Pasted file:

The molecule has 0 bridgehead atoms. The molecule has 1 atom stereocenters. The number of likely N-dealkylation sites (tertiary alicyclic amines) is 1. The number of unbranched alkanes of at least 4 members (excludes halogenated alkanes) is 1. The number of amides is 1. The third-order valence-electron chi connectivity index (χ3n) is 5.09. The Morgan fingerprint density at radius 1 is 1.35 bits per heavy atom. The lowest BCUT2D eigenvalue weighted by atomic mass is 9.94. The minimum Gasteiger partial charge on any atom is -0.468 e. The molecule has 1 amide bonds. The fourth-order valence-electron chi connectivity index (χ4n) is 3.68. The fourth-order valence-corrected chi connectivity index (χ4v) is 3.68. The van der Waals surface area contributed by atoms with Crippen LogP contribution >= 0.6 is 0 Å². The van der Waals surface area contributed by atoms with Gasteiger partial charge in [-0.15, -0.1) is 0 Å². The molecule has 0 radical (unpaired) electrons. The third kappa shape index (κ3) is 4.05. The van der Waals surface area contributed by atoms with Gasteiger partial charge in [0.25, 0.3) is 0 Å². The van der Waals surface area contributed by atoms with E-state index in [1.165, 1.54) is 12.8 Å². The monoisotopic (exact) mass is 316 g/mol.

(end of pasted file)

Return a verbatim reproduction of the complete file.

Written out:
The molecule has 0 bridgehead atoms. The molecule has 1 atom stereocenters. The number of likely N-dealkylation sites (tertiary alicyclic amines) is 1. The number of unbranched alkanes of at least 4 members (excludes halogenated alkanes) is 1. The number of amides is 1. The third-order valence-electron chi connectivity index (χ3n) is 5.09. The Morgan fingerprint density at radius 1 is 1.35 bits per heavy atom. The lowest BCUT2D eigenvalue weighted by atomic mass is 9.94. The minimum Gasteiger partial charge on any atom is -0.468 e. The molecule has 1 amide bonds. The fourth-order valence-electron chi connectivity index (χ4n) is 3.68. The fourth-order valence-corrected chi connectivity index (χ4v) is 3.68. The van der Waals surface area contributed by atoms with Crippen LogP contribution >= 0.6 is 0 Å². The van der Waals surface area contributed by atoms with Gasteiger partial charge in [-0.15, -0.1) is 0 Å². The molecule has 0 radical (unpaired) electrons. The third kappa shape index (κ3) is 4.05. The van der Waals surface area contributed by atoms with Gasteiger partial charge in [0.25, 0.3) is 0 Å². The van der Waals surface area contributed by atoms with E-state index in [1.165, 1.54) is 12.8 Å². The monoisotopic (exact) mass is 316 g/mol.